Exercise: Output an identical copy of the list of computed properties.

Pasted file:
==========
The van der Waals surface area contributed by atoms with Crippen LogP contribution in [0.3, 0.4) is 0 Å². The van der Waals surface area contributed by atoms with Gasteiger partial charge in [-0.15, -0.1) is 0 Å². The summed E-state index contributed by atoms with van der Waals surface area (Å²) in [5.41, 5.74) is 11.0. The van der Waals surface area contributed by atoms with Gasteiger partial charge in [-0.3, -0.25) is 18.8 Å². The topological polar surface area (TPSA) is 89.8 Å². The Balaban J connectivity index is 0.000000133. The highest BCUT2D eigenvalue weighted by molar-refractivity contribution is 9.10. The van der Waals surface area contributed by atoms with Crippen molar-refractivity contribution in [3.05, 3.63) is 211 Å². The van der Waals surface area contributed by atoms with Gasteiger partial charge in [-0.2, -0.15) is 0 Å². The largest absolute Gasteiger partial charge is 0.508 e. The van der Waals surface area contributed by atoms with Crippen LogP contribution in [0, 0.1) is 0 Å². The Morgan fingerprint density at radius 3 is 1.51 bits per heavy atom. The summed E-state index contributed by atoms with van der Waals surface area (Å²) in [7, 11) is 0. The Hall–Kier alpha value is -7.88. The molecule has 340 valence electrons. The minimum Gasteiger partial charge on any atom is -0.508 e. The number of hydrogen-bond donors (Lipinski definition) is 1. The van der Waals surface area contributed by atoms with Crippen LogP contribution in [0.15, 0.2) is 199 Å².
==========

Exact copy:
The van der Waals surface area contributed by atoms with Crippen LogP contribution in [0.3, 0.4) is 0 Å². The van der Waals surface area contributed by atoms with Gasteiger partial charge in [-0.15, -0.1) is 0 Å². The summed E-state index contributed by atoms with van der Waals surface area (Å²) in [5.41, 5.74) is 11.0. The van der Waals surface area contributed by atoms with Gasteiger partial charge in [-0.3, -0.25) is 18.8 Å². The topological polar surface area (TPSA) is 89.8 Å². The Balaban J connectivity index is 0.000000133. The highest BCUT2D eigenvalue weighted by molar-refractivity contribution is 9.10. The van der Waals surface area contributed by atoms with Crippen molar-refractivity contribution in [3.05, 3.63) is 211 Å². The van der Waals surface area contributed by atoms with Gasteiger partial charge in [-0.2, -0.15) is 0 Å². The largest absolute Gasteiger partial charge is 0.508 e. The van der Waals surface area contributed by atoms with Crippen LogP contribution in [0, 0.1) is 0 Å². The Morgan fingerprint density at radius 3 is 1.51 bits per heavy atom. The summed E-state index contributed by atoms with van der Waals surface area (Å²) in [7, 11) is 0. The Hall–Kier alpha value is -7.88. The molecule has 340 valence electrons. The minimum Gasteiger partial charge on any atom is -0.508 e. The number of hydrogen-bond donors (Lipinski definition) is 1. The van der Waals surface area contributed by atoms with Crippen LogP contribution in [0.15, 0.2) is 199 Å².